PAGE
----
19 Nov 2015

Lomu 'opened the door for Pacific Islanders'

9:53 am on 19 November 2015

Jonah Lomu's rise from humble beginnings to the "best" rugby player in the world shows children in south Auckland that anything is possible, friend and former team mate Frank Bunce says.

Jonah Lomu in action at the 1995 Rugby World Cup

Jonah Lomu in action at the 1995 Rugby World Cup Photo: AFP

Tributes continue to flow in for Lomu, who died at the age of 40 yesterday, just hours after returning from a trip to Dubai.

Watch Jonah Lomu's greatest moments here

Among those shocked by his death was former All Black teammate Frank Bunce, who was one of a group of senior players with Pacific heritage who took the young Lomu under their wing.

"Rushy was the first one to tell me about him...he said 'the boy is going to be a star'. I think he was only 16 or something.

"From where he came from to where he ended up, the change was just massive.

"For a young fella who could have easily ended up on the wrong side of the law - if not worse - in his younger days, to come from the back streets of Mangere and become the man who he was - the most respected rugby player in the history of the game.

"There's no doubt he was the best. There was no one ever like him and I doubt there will be anyone else who has an impact like that on the game."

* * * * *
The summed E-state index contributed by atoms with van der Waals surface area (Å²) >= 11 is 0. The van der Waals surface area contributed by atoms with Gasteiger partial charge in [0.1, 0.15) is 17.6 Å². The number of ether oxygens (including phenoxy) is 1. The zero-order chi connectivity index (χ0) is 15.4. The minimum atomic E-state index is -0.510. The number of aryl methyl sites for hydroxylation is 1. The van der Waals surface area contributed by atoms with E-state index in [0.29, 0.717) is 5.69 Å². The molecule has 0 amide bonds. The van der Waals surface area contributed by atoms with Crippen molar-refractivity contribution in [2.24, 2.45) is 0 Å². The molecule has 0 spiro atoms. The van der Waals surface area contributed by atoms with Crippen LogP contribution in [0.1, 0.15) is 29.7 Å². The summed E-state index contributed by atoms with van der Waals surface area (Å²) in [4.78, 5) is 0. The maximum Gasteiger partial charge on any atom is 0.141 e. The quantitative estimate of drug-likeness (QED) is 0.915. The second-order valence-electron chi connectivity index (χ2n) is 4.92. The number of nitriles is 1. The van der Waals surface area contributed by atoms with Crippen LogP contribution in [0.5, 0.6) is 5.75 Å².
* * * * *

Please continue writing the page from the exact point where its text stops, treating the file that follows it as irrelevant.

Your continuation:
Bunce played centre for the All Blacks when Lomu was on the wing in the mid-1990s. Lomu's legend would live on for youngsters in south Auckland, where Lomu grew up, he said.

Jonah Lomu sings the national anthem. Rugby Union. New Zealand v France, second test, Jonah Lomu's second test for the All Blacks, All Blacks lost 23-20. 3 July 1994.

Photo: PHOTOSPORT

"It's a case of 'If Jonah can get where he got...', then you know, I don't want to say anyone can - but there's an opportunity."

Lomu attended Wesley College and students at the school were proud of him being one of them, Lomu's former teacher Richard Smythe said.

Lomu wasn't interested in rugby at first, but it didn't take long for him or for others to notice his talent, he said.

"Even as a junior there was only one way to stop him, to tackle him at the legs.

"I just remember the coach saying 'where did you get that monster from?' - and I said 'that monster's from Mangere'."

Churchgoers paid tribute to Lomu at last night's service at the Lotofale'ia Mangere Tongan Church, where Lomu once went to Sunday school.

Some churchgoers wore black, in memory of a man who shared their services as a youngster, years before his talent on the rugby field drew international attention.

Assistant parish secretary Soana Muimuiheata said Lomu made the world take notice.

"He kind of opened up the door for the Pacific Islanders, so he does a lot, not just for the Tongans but as well as for the Pacific and the New Zealanders - worldwide.

"It's sad that he's gone so early - 40 years old.

"But watching him in the highlights of the rugby today, you know, he's got everything, he's got the speed, he's got the strength."